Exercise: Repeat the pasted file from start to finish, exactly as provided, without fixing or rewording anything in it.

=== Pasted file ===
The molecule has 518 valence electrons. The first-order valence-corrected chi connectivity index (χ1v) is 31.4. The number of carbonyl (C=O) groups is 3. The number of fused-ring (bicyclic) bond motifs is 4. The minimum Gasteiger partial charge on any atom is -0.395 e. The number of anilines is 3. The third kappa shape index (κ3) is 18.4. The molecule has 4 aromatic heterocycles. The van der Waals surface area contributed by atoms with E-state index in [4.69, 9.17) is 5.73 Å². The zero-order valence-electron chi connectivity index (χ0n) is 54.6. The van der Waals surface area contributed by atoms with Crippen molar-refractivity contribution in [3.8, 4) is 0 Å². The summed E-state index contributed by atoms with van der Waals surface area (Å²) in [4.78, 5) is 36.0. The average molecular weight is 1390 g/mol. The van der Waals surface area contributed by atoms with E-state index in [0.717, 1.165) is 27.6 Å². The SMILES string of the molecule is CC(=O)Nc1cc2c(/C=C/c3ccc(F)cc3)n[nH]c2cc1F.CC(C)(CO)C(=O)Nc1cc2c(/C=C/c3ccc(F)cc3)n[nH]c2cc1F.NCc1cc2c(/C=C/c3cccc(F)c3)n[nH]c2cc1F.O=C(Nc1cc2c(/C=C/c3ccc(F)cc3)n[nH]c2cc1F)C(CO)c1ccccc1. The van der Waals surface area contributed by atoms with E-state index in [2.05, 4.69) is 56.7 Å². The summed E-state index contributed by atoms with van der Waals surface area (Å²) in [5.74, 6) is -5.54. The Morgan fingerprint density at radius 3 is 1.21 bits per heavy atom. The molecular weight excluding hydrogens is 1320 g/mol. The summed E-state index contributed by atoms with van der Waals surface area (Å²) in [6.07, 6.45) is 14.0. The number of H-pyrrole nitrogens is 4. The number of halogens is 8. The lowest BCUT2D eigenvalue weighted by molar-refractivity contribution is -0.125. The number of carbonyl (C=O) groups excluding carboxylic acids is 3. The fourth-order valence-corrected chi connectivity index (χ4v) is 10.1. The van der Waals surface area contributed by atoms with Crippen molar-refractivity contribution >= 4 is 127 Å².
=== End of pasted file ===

The molecule has 518 valence electrons. The first-order valence-corrected chi connectivity index (χ1v) is 31.4. The number of carbonyl (C=O) groups is 3. The number of fused-ring (bicyclic) bond motifs is 4. The minimum Gasteiger partial charge on any atom is -0.395 e. The number of anilines is 3. The third kappa shape index (κ3) is 18.4. The molecule has 4 aromatic heterocycles. The van der Waals surface area contributed by atoms with E-state index in [4.69, 9.17) is 5.73 Å². The zero-order valence-electron chi connectivity index (χ0n) is 54.6. The van der Waals surface area contributed by atoms with Crippen molar-refractivity contribution in [3.8, 4) is 0 Å². The summed E-state index contributed by atoms with van der Waals surface area (Å²) in [4.78, 5) is 36.0. The average molecular weight is 1390 g/mol. The van der Waals surface area contributed by atoms with E-state index in [0.717, 1.165) is 27.6 Å². The SMILES string of the molecule is CC(=O)Nc1cc2c(/C=C/c3ccc(F)cc3)n[nH]c2cc1F.CC(C)(CO)C(=O)Nc1cc2c(/C=C/c3ccc(F)cc3)n[nH]c2cc1F.NCc1cc2c(/C=C/c3cccc(F)c3)n[nH]c2cc1F.O=C(Nc1cc2c(/C=C/c3ccc(F)cc3)n[nH]c2cc1F)C(CO)c1ccccc1. The van der Waals surface area contributed by atoms with E-state index in [2.05, 4.69) is 56.7 Å². The summed E-state index contributed by atoms with van der Waals surface area (Å²) in [5.74, 6) is -5.54. The Morgan fingerprint density at radius 3 is 1.21 bits per heavy atom. The molecular weight excluding hydrogens is 1320 g/mol. The summed E-state index contributed by atoms with van der Waals surface area (Å²) in [6.07, 6.45) is 14.0. The number of H-pyrrole nitrogens is 4. The number of halogens is 8. The lowest BCUT2D eigenvalue weighted by molar-refractivity contribution is -0.125. The number of carbonyl (C=O) groups excluding carboxylic acids is 3. The fourth-order valence-corrected chi connectivity index (χ4v) is 10.1. The van der Waals surface area contributed by atoms with Crippen molar-refractivity contribution >= 4 is 127 Å².